Many, many years ago – back in 167 BCE2, to be exact – a small group of Jewish extremists decided to rebel against their Hellenic rulers. There are many stories about the exact causes for this rebellion. In Jewish tradition, the Greeks have become completely evil tyrants, seeking to stamp out Judaism; in reality, of course, things were more complex than that (as should be obvious to anyone who knows a bit about how tolerant of other religions the Hellenics were usually), and the rebels themselves were actually composed of two factions: the more fundamentalist Maccabees, who completely objected to the Hellenistic influences on the Jews, and in fact spent quite a lot of their warring energy on fighting those Jews that assimilated into Hellenic culture, and the more pragmatic Hasmoneans, who were in it mostly for political reasons (and later, when they became the ruling dynasty, were fairly 'assimilated' themselves). But they both had a common cause, which was the war against the Greeks. After a couple of years of dealing with guerrilla warfare, the Greeks gave up and left the crazy natives alone, and the Jews triumphantly marched back onto Temple Mount and re-dedicated the temple (the word 'Hanukkah' actually means 'inauguration' in Hebrew). Hooray! Let us celebrate. Let us light candles in the darkness of mid-winter nights, and remember the glories of our victory!
DG: A good reason for a party.
But over the years, after the Hasmonean dynasty fell to infighting and Israel was conquered by the Romans – and later, by many other people – and after the temple was demolished, giving rise to the less daily-sacrifice-to-God-with-people-in-robes-chanting and the more abstract and spiritual religion we know as Judaism today, and after many Jews were exiled and started developing their own Jewish communities in diaspora, this holiday changed, as well.
Pretty much the first thing that happened was that the religious authorities made sure that the holiday was not about a (secular) victory in war, but about God. The emphasis changed from celebrating the victory in the Greeks-vs.-Maccabees battle3 to celebrating the return to the temple, with an added story about a miracle where a small jug of pure oil, which was all that was left after the evil Greeks defiled the rest of the oil, was somehow enough to light the Menorah for the eight days necessary until new pure oil could be brought in. So, God was behind everything. And the reason we light candles is because of the Menorah story.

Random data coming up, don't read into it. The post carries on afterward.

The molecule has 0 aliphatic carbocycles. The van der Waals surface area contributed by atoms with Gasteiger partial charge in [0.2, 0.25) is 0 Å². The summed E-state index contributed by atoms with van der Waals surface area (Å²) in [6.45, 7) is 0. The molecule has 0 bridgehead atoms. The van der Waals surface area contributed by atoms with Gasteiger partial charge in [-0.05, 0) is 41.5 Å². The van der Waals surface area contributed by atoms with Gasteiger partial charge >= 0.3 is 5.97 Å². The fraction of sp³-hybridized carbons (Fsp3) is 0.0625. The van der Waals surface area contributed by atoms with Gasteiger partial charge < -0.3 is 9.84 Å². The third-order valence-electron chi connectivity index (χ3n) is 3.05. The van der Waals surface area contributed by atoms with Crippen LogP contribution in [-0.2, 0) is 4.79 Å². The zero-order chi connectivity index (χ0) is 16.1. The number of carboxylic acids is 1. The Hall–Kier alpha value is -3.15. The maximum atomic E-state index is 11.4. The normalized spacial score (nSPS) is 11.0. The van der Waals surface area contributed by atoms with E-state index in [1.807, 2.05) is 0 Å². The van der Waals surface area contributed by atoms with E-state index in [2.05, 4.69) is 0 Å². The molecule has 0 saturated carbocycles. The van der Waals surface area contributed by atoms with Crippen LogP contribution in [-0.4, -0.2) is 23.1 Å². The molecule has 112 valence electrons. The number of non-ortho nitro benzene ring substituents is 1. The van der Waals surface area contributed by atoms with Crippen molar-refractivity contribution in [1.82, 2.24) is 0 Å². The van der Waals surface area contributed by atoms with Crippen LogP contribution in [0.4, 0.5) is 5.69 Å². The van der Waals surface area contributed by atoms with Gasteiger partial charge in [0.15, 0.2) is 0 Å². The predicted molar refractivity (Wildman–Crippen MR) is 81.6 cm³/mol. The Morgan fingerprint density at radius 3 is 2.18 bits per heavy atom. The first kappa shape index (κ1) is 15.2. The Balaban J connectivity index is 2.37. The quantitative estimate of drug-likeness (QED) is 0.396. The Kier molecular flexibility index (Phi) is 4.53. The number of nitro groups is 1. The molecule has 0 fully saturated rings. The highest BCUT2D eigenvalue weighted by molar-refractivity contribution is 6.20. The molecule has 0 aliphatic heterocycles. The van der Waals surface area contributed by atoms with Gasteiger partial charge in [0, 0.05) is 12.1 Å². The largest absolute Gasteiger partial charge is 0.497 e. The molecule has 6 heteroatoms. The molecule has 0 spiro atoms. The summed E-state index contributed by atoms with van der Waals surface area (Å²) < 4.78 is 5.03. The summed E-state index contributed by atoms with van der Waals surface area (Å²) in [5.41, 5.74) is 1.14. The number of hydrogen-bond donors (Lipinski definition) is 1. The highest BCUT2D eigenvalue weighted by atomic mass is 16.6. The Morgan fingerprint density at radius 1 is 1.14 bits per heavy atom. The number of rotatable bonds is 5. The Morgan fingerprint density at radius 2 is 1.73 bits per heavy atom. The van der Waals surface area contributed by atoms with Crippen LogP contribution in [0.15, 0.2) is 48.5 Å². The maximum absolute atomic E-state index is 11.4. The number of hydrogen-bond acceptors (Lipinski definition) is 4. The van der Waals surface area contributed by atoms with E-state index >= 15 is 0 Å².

DG: There's a blessing for lighting the Menorah – there's a blessing, or bracha, for everything.
Then over the years, as the diaspora communities developed their own ways of life, absorbing some of the culture of where they lived, a lot of these influences made it into Hanukkah. Fried foods – which are, one must admit, a fairly common thing to be eating in the middle of winter – became a holiday staple, and were connected to that oil story from before. In some places in Europe, traditional Christmas-y foods like jelly donuts became traditional Hanukkah foods as well. Gift-giving was incorporated into the holiday as well, in the form of small monetary gifts (known in European communities as gelt, from the Yiddish word for 'money'). And where there are family get-togethers, and gifts of money, and long winter evenings spent inside, is it any surprise that a little game, where you gamble on the side that a spinning top would fall on, became a popular pastime, and then a formal tradition (with a few stories tying it to the holiday: one, that the Jews oppressed by the evil Greeks would keep tops on their person, and if any Greek soldiers stepped in on their Torah4 study sessions would quickly whip them out and pretend to be playing that instead; two, that the letters on the sides of the top actually stand for Nes Gadol Haya Sham, 'a great miracle happened there'. In fact the only tradition that actually has any basis in the Talmud5 is lighting candles. Everything else just developed over time.
This gives us a lot of the holiday as we now know it. But in the recent decades, there have been a few more developments as well: The first is the State of Israel, and the Zionist movement before it. A mostly secular movement, that strived to distance itself from the diaspora, they quickly latched on to the secular origins of Hanukkah, and brought back the triumph against the Greeks and establishment of an independent country as a major element of the holiday.
DG: The four letters on the dreydl that say Nes Gadol Haya Sham, 'A great miracle happened there', or 'here', if you change it to Nes Gadol Haya Poh for Israel, are sometimes said to represent the four exiles of the nation of Israel.
Whether we see Hanukkah as a holiday with religious significance, or a patriotic holiday, there's a lot of history packed into its two millennia of observance.
Next week, we'll look at some songs and customs of this holiday.